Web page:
Marion, Francis (1732?–1795), an American Revolutionary War army officer. Marion was called “the Swamp Fox” because of his skillful hit-and-run raids as a partisan (guerrilla) leader in the swamps of South Carolina during 1780–82. By capturing several British army posts and harassing the enemy's lines of communication, he did much to drive the British from the state. His exploits were romanticized by Parson Weems, the biographer of George Washington who invented the cherry-tree tale. Towns and counties throughout the United States are named for Marion.
Marion's birthplace was probably in Berkeley County, South Carolina. He inherited a small plantation and served in campaigns against the Cherokees in 1759 and 1761. In 1775, at the opening of the Revolution, he was elected to the South Carolina legislature and was made a captain of state troops. In 1779 he commanded a regiment during an unsuccessful attack on Savannah.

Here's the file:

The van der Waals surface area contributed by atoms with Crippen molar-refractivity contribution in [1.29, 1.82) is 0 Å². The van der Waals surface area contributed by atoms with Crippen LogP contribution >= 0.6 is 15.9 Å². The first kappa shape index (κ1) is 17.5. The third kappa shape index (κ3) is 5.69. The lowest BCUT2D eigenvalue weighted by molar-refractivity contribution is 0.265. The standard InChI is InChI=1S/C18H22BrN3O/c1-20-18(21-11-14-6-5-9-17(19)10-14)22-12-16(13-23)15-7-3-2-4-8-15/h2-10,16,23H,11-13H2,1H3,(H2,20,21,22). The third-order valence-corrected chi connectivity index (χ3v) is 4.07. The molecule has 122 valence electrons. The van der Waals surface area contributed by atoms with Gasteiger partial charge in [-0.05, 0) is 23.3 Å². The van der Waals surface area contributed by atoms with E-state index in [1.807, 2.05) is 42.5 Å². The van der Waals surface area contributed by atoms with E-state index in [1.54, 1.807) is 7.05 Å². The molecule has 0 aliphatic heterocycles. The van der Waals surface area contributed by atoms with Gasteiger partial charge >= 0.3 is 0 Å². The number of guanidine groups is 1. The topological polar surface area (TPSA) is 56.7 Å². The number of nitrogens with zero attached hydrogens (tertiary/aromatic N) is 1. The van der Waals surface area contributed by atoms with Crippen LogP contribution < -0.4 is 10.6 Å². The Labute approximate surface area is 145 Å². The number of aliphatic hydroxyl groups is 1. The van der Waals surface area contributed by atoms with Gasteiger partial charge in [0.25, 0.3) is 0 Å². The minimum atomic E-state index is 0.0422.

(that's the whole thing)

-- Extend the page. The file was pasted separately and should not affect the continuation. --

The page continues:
In August, 1780, Marion became a brigadier general of state militia. The invasion of the state by British troops drove him into the lowland swamps and forests. At times Marion had as few as 20 men. The Battle of Eutaw Springs (1781), in which he took part, ended formal warfare in South Carolina, but Marion disarmed at least 500 remaining Loyalists. He disbanded his men in December, 1782.